Thursday, June 27, 2013

Covering Expenses from Passive Income

With the run-up in stock prices since the beginning of 2013, I've been much more selective when making additional investments over the past six months.  This means we have a lot of cash ready to deploy but not much more invested than we had at the end of 2012.  I've been somewhat frustrated because most of the names on my watch list are trading far above the price I'm willing to pay for them.  I guess I need to remain patient.

One thing I did notice, however, is that the amount already invested is making a subtle difference in our cash flow.  We try to put as many purchases as possible on our credit cards, so we can take advantage of the 2-5% cash back.  However several of our utility bills can't be paid by credit card (without tacking on enormous "service fees" which wipe out the cash back and then some).  Therefore I pay all of these using the bill payment service in our brokerage account.  These bills include electricity, water, sewer, and natural gas.

Our brokerage account is also where dividends accumulate from our investments.  I noticed that the amount of dividends received year-to-date exceeds the amount we've paid out to the utility companies from the brokerage account.  So you could say that our passive investing has allowed us to cover our basic utility expenses on an ongoing basis.  Not a huge milestone, but certainly not a bad thing either.

If/when the prices of some stocks fall back to more reasonable levels, we'll be willing buyers.  I'm looking forward to the opportunity to deploy more of our cash and boost our future cash flow.

8 comments:

  1. I was pleased when I saw your post arrive at the top of my blogroll. Good to hear from you.

    Couple of thoughts...Why use your dividends to pay any bills? Why not let them accumulate and with added new monies make a larger new purchase or add to existing when appropriate?

    You might look at LINE (Linn Energy). They are an MLP offering a juicy 8.8% (Soon to go to 9.10) They've just decided to go the route of O and pay monthly instead of quarterly. They got hit with a few concerns questioning their ability to cover their distributions, but it appears to be overblown. The shares are discounted and a very good buy along with some REITS is this market. LINE is strong and has a good distribution history. Worth a look.

    You're portfolio looks impressive to me. I appreciate the patience factor. When you're buying income, it's harder to wait for the right pitch (for me anyway). But they do eventually come.

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    1. We're not necessarily "using" the dividends to pay bills. All of our extra cash hangs out in the brokerage account, including a very small bucket which is earmarked for the utility bill payments. In principle the dividends should only be used for future investments, but in practice all of our cash gets slushed together in that single account. Still, it was interesting to note that moneys coming in from dividends was exceeding moneys going out to pay those utility bills.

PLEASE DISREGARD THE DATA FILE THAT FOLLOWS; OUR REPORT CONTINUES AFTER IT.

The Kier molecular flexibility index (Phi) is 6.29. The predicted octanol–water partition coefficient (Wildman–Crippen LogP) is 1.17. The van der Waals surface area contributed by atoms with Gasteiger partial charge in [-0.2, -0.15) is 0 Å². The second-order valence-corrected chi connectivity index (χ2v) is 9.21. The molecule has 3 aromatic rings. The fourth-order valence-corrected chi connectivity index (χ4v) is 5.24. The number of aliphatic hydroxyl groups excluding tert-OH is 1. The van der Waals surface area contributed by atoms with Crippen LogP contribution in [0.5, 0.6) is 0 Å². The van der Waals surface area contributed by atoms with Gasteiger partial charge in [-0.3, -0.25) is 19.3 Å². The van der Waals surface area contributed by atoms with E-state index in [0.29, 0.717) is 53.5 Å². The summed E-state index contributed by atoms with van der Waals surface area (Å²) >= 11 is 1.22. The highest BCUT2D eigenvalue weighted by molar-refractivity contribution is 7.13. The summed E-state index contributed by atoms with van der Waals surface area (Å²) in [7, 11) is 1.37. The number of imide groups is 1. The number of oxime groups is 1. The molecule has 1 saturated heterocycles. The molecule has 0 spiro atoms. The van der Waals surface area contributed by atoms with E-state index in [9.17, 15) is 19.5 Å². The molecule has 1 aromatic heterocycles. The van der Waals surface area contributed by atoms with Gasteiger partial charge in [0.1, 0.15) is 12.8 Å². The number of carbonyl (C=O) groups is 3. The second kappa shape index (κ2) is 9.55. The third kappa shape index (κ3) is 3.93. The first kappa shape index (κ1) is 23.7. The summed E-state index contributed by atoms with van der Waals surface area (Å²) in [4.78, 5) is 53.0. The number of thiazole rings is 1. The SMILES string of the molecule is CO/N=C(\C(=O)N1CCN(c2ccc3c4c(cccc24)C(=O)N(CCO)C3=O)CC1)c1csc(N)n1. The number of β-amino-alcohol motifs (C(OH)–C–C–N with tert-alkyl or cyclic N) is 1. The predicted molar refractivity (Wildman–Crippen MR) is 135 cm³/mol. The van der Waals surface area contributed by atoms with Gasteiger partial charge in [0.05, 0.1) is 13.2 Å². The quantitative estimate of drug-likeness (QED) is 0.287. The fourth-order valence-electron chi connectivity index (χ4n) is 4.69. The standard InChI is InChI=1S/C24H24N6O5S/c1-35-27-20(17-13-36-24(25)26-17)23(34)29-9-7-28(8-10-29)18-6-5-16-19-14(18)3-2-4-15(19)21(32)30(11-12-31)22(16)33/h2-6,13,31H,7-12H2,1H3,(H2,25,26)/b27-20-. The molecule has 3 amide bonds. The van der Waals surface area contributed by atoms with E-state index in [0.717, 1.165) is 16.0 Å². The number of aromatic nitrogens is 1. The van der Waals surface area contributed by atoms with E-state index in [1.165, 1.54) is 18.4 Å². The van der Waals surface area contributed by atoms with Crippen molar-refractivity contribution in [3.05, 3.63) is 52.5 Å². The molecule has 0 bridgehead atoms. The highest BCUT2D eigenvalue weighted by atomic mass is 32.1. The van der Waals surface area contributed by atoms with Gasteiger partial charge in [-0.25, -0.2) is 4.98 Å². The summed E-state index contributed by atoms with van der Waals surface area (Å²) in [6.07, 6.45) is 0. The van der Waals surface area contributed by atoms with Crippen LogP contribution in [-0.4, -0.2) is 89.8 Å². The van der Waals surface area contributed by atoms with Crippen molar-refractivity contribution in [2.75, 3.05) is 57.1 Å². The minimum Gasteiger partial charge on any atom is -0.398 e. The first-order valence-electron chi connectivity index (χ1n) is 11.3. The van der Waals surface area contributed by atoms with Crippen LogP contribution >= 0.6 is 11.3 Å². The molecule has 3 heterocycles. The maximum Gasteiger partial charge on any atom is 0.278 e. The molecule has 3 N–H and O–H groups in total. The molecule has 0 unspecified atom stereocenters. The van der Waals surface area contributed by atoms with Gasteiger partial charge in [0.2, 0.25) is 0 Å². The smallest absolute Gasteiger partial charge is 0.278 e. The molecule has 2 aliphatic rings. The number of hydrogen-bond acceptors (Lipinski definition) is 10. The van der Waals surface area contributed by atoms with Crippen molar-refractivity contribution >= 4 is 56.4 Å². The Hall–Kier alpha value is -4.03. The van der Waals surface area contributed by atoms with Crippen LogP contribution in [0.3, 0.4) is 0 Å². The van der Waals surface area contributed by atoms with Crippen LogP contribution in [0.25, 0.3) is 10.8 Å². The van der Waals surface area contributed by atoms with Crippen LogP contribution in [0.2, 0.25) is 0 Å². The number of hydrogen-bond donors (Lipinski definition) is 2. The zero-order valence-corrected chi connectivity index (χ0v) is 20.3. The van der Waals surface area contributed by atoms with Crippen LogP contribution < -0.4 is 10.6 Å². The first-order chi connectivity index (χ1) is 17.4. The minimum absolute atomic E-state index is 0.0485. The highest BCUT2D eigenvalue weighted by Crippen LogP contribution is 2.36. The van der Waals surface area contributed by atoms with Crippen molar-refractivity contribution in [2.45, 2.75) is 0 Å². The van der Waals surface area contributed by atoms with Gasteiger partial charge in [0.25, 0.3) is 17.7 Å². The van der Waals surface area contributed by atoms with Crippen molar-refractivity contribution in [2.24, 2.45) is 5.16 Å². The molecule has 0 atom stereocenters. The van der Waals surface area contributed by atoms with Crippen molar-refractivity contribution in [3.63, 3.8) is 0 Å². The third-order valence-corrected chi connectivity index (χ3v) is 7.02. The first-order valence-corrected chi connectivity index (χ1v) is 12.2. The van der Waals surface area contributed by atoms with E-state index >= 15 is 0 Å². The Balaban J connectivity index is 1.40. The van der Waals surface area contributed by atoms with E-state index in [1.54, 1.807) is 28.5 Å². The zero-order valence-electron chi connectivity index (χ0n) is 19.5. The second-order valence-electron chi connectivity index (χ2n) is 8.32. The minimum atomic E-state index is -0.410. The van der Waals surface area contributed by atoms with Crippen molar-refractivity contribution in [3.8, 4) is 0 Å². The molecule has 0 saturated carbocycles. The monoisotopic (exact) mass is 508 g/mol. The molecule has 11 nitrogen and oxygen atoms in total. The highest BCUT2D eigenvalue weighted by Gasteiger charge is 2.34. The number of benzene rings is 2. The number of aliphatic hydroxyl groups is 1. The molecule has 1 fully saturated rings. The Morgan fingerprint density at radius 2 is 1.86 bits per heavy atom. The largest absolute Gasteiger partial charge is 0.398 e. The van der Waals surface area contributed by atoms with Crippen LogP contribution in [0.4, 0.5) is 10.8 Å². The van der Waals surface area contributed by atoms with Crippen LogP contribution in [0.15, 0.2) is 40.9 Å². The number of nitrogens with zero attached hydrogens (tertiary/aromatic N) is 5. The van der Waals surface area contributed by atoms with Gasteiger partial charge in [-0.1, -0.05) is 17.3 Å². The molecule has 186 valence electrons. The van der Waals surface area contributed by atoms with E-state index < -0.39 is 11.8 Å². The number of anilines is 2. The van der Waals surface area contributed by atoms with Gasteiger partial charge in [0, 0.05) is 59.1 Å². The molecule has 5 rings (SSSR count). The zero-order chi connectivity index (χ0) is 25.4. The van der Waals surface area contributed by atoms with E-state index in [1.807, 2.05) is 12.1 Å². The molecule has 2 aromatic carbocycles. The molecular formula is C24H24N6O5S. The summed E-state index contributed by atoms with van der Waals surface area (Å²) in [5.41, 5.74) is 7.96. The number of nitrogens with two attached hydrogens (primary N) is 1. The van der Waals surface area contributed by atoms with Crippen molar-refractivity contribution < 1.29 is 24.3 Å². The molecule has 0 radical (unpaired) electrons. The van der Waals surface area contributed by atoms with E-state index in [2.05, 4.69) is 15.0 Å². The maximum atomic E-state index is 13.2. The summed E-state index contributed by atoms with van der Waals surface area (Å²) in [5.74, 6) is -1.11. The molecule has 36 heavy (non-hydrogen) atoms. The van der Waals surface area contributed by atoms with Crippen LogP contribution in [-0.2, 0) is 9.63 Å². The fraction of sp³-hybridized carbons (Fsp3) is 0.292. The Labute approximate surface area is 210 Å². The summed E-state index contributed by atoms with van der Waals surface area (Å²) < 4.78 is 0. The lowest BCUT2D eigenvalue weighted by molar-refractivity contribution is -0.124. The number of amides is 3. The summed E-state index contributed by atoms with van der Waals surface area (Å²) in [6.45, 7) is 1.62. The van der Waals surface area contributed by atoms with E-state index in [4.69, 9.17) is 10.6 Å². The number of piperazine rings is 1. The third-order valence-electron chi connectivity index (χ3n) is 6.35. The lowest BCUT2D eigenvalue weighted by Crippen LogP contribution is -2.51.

Thanks for the suggestion on LINE. I've been hesitant to invest in any MLPs at this point because I'd rather avoid the extra steps when filing taxes. However this may change at some point in the future. However I do agree that some REITs are looking good right now.

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  2. I made a priority order list of all my expenses recently. 4% SWR currently covers renewing my passport, condo insurance premiums, and property taxes. Next on the list is HOA dues, which I expect to hit sometime next year. (I'm assuming that the mortgage is paid off at the point where I'm living off of my investments or that would probably be second after the passport renewal.)

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    1. Passport renewal, interesting. Isn't that an every-10-year expense? I wouldn't have even thought to include that. But I guess it's something to consider.

      A paid off mortgage really helps cut down on the expenses, doesn't it?

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  3. It is motivating when you see the income off your investments begin to cover some expenses.

    It really has not been a "buyers" market this year eh?

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    1. No, it has not. At this time last year I had so many ideas and not enough cash to cover them. Now it's exactly the opposite.

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  4. Last year was definitely a better time to invest in (who knew?). Lately, I've been entertaining the idea of day-trading. Some stocks like ACN and QCOM seem to fall of the cliff every now and then, and then bounce right back. I know, this isn't investing for the long term, but there's just not really many deals out there right now. I've made a few hundred bucks doing this... I guess that's better than nothing...

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    1. There is no reason that a bit of speculation can't supplement a reasonable income-producing portfolio, whether it's in the form of option trading or short-term trading of equities. However I wouldn't want this to be the core part of my own investment strategy.

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